First, jettison the steel man concept entirely as it is unethical and impractical. Instead, focus on the principle of charity that accomplishes the same goal much better. Understand that this is a skill that must be learned and an attitude that must be developed. In the early stages, this should be done in a training setting because live engagement is often too intense and demanding to allow proper learning and training.

    Training and learning are often necessarily accomplished in a special training setting. A pilot-to-be may have to spend many hours in a simulator before getting near the controls of a real plane. A child learning to read may be given many exercises, none of which resemble what prose in books looks like, so they can grasp the elements one at a time. Training camps for many sports include activities that resemble elements of the game (hitting tackle dummies in football, for example) but are not actually playing the game because that would be massively less efficient.

    Like anything else, after proper training, when “game time” comes, you have the skills at the ready and command them comfortably. At some point “game time” itself becomes advanced practice and training, but you can’t start there.

    How do you train the use of charity?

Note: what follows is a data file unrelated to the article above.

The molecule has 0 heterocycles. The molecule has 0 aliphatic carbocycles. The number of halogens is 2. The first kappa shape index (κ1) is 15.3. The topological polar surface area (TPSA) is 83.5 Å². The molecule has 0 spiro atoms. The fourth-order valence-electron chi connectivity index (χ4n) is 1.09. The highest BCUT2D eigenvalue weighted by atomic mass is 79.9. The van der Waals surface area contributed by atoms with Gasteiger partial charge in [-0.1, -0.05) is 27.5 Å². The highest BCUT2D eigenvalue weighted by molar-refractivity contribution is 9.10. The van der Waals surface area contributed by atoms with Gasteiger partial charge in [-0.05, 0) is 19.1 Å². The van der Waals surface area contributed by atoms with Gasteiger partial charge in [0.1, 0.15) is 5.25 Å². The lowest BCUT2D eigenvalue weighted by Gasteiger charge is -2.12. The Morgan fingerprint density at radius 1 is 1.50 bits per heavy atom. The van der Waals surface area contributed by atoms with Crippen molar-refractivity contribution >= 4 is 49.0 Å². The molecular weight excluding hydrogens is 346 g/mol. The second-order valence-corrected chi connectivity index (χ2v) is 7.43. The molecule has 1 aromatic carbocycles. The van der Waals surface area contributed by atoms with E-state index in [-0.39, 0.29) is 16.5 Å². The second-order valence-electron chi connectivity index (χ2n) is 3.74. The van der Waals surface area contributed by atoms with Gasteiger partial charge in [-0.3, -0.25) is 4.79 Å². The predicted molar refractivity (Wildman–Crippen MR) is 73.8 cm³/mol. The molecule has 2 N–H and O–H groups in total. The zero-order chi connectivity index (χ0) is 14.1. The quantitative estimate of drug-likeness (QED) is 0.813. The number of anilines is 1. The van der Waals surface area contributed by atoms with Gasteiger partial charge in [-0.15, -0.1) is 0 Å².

1| Steelmanning in the sense of creating a “Devil’s Advocate” case or trying to pass the “ideological Turing test” while just writing and not engaging with a particular opponent is a fine idea.

    2| Get involved in organized forensics if you can. One is expected to be able to argue the pro or con of any topic or issue, regardless of your personal position. Doing this on a regular basis can grant you the ability to better separate ego from the strength and merit of an argument. This, in turn, makes it much easier to fairly consider perspectives very different from your own.

    3| Engage in structured disagreement with willing parties.  You each agree to follow rules and restrictions based on principles of charity as a means of training. The topic of the debate can be a real bone of contention, but it should be considered secondary to the value of developing skills and an empathetic attitude. I recommend, and have employed, the recommendations of the great magician and psychologist Ray Hyman’s short guide to Proper Criticism.

    There are many other possibilities. The important part is that you allow yourself to acquire better skills and attitudes in settings conducive to such growth. You don’t show up to the marathon to practice.

    Category: Critical ThinkingGrey knightskepticism

  • Article by: Edward Clint

    Ed Clint is an evolutionary psychologist, co-founder of Skeptic Ink, and USAF veteran.